Three heads of manufacturing for big pharma affiliates in Puerto Rico elaborate on how digital technology is revolutionising pharma manufacturing processes.
More than half of the world’s top 20 multinational pharma companies conduct manufacturing processes in Puerto Rico, and the island manufactured half of 2018’s best-selling drugs. Some Puerto Rico manufacturing sites have been in operation for more than half a century and have already seen wave upon wave of change. As is the case across all industries, pharma manufacturing processes have been revolutionised by rapidly-changing technology.
The explosion in digital technology and the ability to adapt those technologies to our industry is the single most important trend that will be impacting us in the next 5 to 10 years
Some Puerto Rico-based pharma manufacturing sites see their operations as leading the pack in implementing cutting-edge technologies. Giuseppe Allocca, site leader for two of Pfizer’s manufacturing operations explained to PharmaBoardroom, “As we are a global site, we are one of the leaders within our network when it comes to implementing new technologies in our manufacturing process.”
Digital technology is believed to be one of the biggest drivers of change in the pharma industry, according to Rayne Waller, VP of Manufacturing at Amgen: “The explosion in digital technology and the ability to adapt those technologies to our industry is the single most important trend that will be impacting us in the next 5 to 10 years. The key skills are related to keeping up with trends and technologies that are shaping the manufacturing and operational landscapes, in the present and the future.”
Technology will become an enabler of problem solving
Digital technology has allowed for a rapid transformation from paper-based record-keeping to paperless, saving resources and time across practically all sectors. In pharma manufacturing, paperless batch records can be analysed more efficiently and automatically. In an interview with Victor Cruz, VP of Manufacturing for Lilly del Caribe, he emphasized that “technology will become an enabler of solving problems and we already see an increasing movement towards a paperless environment, with information being recorded digitally. This enables our operators to focus on their core task of manufacturing medicine while the system gathers critical information and calculations for the batch records the operator has to do manually today. This transformation is a journey and we are currently in the process of installing a system, where all the information is centralized. We aim to have the approval for batches to be happening automatically, as the system has enough checks and balances to guarantee that the batch information is accurate. For an insulin-manufacturing facility like PR5, this is essential.”
Another benefit of implementing digital technology is the ability to automate processes, as explained by Allocca: “I see flexible automation as one of the key trends in our industry, which means increasing the automation of our plants while remaining flexible in our operations.”
One key trend of 2019 has been the idea that artificial intelligence and big data can transform the pharma industry through better process control and analysis. Allocca highlighted the benefits of big data, “Another trend will be the use of big data, which is something that we are looking to also implement here at Pfizer in Puerto Rico. The opportunities that come along with collecting and analyzing information in real-time are nearly endless and will give us a better process understanding and process control, which will allow us to continue to provide the best quality to our patients.”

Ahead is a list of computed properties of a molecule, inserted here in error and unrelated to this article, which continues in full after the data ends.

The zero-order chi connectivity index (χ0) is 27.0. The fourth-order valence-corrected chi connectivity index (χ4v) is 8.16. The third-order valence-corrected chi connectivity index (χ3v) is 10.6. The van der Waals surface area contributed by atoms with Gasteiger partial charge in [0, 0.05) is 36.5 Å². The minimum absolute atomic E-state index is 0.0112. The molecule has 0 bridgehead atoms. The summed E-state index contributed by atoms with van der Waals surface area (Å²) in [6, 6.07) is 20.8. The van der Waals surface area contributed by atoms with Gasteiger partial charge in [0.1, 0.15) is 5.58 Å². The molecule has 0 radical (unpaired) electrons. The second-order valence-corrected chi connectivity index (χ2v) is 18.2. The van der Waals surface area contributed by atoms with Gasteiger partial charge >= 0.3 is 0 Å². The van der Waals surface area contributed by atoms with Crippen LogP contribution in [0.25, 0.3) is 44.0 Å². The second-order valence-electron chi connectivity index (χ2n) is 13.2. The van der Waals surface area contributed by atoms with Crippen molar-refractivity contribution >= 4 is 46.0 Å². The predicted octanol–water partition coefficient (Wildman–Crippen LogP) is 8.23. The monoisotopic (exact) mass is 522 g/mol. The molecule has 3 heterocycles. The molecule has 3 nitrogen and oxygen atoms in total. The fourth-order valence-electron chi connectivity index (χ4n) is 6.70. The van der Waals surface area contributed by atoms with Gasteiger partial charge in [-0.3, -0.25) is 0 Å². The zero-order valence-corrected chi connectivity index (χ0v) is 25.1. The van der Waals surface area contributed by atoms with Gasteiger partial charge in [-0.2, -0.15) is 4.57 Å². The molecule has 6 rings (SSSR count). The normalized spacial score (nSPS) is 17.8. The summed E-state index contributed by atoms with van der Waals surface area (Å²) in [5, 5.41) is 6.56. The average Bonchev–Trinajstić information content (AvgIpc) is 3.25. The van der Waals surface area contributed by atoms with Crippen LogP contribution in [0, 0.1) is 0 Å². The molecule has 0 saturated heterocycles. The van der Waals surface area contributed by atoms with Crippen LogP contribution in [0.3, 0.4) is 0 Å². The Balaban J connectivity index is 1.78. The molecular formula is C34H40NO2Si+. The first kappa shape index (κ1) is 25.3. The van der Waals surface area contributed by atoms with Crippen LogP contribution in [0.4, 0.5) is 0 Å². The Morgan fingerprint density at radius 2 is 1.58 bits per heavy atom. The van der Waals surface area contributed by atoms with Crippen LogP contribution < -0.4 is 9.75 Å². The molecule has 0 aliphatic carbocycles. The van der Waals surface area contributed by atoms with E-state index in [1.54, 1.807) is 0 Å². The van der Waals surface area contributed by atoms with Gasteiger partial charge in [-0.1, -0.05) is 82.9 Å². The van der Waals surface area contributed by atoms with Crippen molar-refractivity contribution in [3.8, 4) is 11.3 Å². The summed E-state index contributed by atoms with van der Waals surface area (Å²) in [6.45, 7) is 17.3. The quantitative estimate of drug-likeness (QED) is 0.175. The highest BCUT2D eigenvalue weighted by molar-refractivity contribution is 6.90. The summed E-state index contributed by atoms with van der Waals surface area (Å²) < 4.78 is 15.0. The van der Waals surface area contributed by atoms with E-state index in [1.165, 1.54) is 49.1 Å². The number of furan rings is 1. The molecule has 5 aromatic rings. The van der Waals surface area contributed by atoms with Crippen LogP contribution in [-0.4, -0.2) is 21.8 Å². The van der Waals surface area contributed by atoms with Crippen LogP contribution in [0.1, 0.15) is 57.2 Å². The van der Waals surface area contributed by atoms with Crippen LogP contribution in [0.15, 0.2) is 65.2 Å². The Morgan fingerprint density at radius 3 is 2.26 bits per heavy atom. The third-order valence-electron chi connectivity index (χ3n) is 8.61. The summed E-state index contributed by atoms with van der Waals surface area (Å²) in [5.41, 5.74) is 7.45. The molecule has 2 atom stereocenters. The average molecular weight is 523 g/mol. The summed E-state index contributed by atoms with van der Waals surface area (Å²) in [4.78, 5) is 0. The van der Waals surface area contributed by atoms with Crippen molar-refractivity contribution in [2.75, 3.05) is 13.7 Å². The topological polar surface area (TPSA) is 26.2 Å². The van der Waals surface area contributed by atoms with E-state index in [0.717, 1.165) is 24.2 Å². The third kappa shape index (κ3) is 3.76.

The opportunities that come along with collecting and analyzing information in real-time are nearly endless
Cruz believes robotics and AI will play an increasingly important role in pharma manufacturing, “In other areas, technologies such as robotics will be more impactful, particularly in parental facilities with huge volumes and movements of products. For the next five years, artificial intelligence and robotics are the most significant advances, and I really think we see the value of it, as it allows our engineers and scientists to troubleshoot and anticipate problems.”
There is no doubt that technology is influencing the way people and companies work. Looking to the future, Giuseppe Allocca predicts that “Technology will change not only my role but the tasks of all employees involved in the manufacturing process. The industry and the responsibilities of workers were completely different forty years ago and both will continue to evolve, as we bring new technologies into our process. We need to evolve and adapt our operations, but the human element will always have a key role.”
Some, such as Victor Cruz, believe technology can enable greater human connection if harnessed appropriately, “I believe that through using technology, executives will be able to spend more time with people, by staying closer to the floor. While there is a risk of not applying technology the right way and disconnect employees rather than bringing them closer together, I believe technology will be a great enabler. Executives and site heads will have more real-time information about what is going on on the floor, which also makes it easier to manage facilities from the distance.”
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